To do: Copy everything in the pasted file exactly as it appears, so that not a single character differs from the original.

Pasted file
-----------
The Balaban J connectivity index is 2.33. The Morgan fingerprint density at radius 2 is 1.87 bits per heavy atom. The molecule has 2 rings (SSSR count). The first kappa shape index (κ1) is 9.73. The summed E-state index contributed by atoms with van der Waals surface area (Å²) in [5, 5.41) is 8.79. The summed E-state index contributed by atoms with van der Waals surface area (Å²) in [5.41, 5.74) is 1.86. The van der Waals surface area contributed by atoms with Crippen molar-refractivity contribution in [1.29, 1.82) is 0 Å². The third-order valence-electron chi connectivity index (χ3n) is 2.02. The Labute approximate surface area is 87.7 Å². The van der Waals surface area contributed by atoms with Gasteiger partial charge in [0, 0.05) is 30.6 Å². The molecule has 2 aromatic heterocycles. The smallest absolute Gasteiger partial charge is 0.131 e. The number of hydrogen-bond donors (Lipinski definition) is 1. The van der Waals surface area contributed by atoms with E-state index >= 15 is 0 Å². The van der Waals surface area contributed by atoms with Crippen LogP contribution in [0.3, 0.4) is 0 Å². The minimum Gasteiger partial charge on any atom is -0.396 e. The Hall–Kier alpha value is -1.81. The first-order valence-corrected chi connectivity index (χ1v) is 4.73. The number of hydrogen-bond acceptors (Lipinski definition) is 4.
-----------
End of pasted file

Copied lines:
The Balaban J connectivity index is 2.33. The Morgan fingerprint density at radius 2 is 1.87 bits per heavy atom. The molecule has 2 rings (SSSR count). The first kappa shape index (κ1) is 9.73. The summed E-state index contributed by atoms with van der Waals surface area (Å²) in [5, 5.41) is 8.79. The summed E-state index contributed by atoms with van der Waals surface area (Å²) in [5.41, 5.74) is 1.86. The van der Waals surface area contributed by atoms with Crippen molar-refractivity contribution in [1.29, 1.82) is 0 Å². The third-order valence-electron chi connectivity index (χ3n) is 2.02. The Labute approximate surface area is 87.7 Å². The van der Waals surface area contributed by atoms with Gasteiger partial charge in [0, 0.05) is 30.6 Å². The molecule has 2 aromatic heterocycles. The smallest absolute Gasteiger partial charge is 0.131 e. The number of hydrogen-bond donors (Lipinski definition) is 1. The van der Waals surface area contributed by atoms with E-state index >= 15 is 0 Å². The van der Waals surface area contributed by atoms with Crippen LogP contribution in [0.3, 0.4) is 0 Å². The minimum Gasteiger partial charge on any atom is -0.396 e. The Hall–Kier alpha value is -1.81. The first-order valence-corrected chi connectivity index (χ1v) is 4.73. The number of hydrogen-bond acceptors (Lipinski definition) is 4.